• Over time, as a result of "consuming" your structured data, search engines may "learn" the specifics of your business, which may lead to higher search engine ranking for queries that specifically search for tours. For example, your page with a tour offer may rank higher than, say, a page of a local visitor's bureau that contains the same key words, but is not a real tour offer.
  • Your structured data may be "consumed" by other web-data-aware applications. For example, aggregators may be able to aggregate your tour offers without you having to submit them manually. Also, your data may be presented in new and interesting ways, e.g., as map overlay or mashed up with other data sets, like data about tourist attractions or weather, etc.
The first two is what I meant by search engines' "(somewhat vague) incentives" for web site owners "to structure their own web content".

Some more on this (not in tourism-specific context though) is in my previous post, Chicken Thighs, SEO, Structured Data... and More, which gives a non-technical conceptual explanation of what this structured-data-thing in relation to search engines is about and why you might want to know more about it.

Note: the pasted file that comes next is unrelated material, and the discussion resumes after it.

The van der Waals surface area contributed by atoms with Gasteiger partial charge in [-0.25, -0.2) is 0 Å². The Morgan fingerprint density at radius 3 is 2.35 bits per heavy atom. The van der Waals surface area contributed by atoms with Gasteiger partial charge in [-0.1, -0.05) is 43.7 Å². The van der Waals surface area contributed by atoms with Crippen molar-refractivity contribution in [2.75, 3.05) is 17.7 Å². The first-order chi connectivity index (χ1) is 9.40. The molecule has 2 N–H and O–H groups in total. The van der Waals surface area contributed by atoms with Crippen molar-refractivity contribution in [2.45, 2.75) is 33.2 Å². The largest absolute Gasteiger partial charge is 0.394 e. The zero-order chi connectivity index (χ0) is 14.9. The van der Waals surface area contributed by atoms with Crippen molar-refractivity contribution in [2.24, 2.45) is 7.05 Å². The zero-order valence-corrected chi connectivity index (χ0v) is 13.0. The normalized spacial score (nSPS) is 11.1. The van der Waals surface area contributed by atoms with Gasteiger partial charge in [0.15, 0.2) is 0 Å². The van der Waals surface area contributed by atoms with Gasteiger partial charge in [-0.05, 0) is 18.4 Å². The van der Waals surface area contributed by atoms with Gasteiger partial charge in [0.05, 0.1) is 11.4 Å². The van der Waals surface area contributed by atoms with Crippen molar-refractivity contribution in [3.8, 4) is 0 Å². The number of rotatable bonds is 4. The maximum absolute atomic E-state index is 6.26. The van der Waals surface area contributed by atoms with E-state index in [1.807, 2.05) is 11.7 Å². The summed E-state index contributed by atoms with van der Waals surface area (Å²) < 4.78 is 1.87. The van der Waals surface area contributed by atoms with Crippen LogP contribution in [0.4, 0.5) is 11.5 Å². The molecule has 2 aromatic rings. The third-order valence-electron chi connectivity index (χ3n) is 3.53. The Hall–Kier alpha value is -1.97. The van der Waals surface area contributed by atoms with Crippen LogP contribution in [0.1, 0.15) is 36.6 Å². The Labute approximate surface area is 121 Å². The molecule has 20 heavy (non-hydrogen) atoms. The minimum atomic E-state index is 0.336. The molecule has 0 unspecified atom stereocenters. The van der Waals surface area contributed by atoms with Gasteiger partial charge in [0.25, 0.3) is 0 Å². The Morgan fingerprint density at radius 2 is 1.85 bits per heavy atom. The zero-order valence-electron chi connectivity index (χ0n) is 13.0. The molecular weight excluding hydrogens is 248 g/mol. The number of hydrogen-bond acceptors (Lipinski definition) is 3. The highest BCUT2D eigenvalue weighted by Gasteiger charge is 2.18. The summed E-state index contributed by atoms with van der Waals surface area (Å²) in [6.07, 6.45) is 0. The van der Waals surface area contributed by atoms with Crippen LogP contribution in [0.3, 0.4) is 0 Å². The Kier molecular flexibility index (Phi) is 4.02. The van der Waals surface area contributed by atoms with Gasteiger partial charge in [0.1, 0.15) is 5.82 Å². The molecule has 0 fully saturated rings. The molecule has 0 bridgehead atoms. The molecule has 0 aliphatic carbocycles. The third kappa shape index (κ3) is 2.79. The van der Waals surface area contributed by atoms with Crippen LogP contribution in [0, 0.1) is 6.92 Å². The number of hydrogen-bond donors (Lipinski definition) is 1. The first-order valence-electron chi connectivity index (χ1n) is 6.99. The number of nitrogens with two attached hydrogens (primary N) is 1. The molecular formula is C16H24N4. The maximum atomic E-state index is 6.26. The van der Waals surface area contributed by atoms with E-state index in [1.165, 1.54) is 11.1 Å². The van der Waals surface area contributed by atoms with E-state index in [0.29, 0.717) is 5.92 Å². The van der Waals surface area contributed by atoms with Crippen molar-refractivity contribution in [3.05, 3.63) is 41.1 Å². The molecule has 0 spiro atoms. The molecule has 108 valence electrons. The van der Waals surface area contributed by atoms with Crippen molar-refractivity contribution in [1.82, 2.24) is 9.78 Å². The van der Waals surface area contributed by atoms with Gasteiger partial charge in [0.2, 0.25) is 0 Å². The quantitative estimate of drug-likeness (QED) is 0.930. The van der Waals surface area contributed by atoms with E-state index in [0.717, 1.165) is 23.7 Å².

Of course, neither structured data in general nor in particular should be viewed as a magic pill that will instantly bring you hordes of customers. Also, I would like to point out that, even though is definitely a major step in the right direction, it is not a perfect fit (at least, not in its current state) for tour products. Yes, it may be used as is, but, in order to be able to describe tour products in all their richness, an industry-specific schema (vocabulary, ontology - call it whatever you want) may need to be developed. Luckily, quite a few types/classes and properties/attributes from and other vocabularies/ontologies that are applicable to tour operator business may be re-used. seems open to the idea of including "extensions that gain significant adoption on the web... into the core vocabulary". The same seems true for third-party vocabularies/ontologies (for example, GoodRelations and rNews have been recently incorporated into Even if that does not happen, and search engines continue to support only the types and properties that are in the core, the industry will still benefit from having a common machine-understandable language, but that is a topic for another blog post.

P.S. In case this post of mine made you all excited, and now you can't wait to start implementing markup on your web site, I suggest you first read the post I wrote about ten months later, Describing Package Tours With Too Much Pain, Too Little Gain... If Any.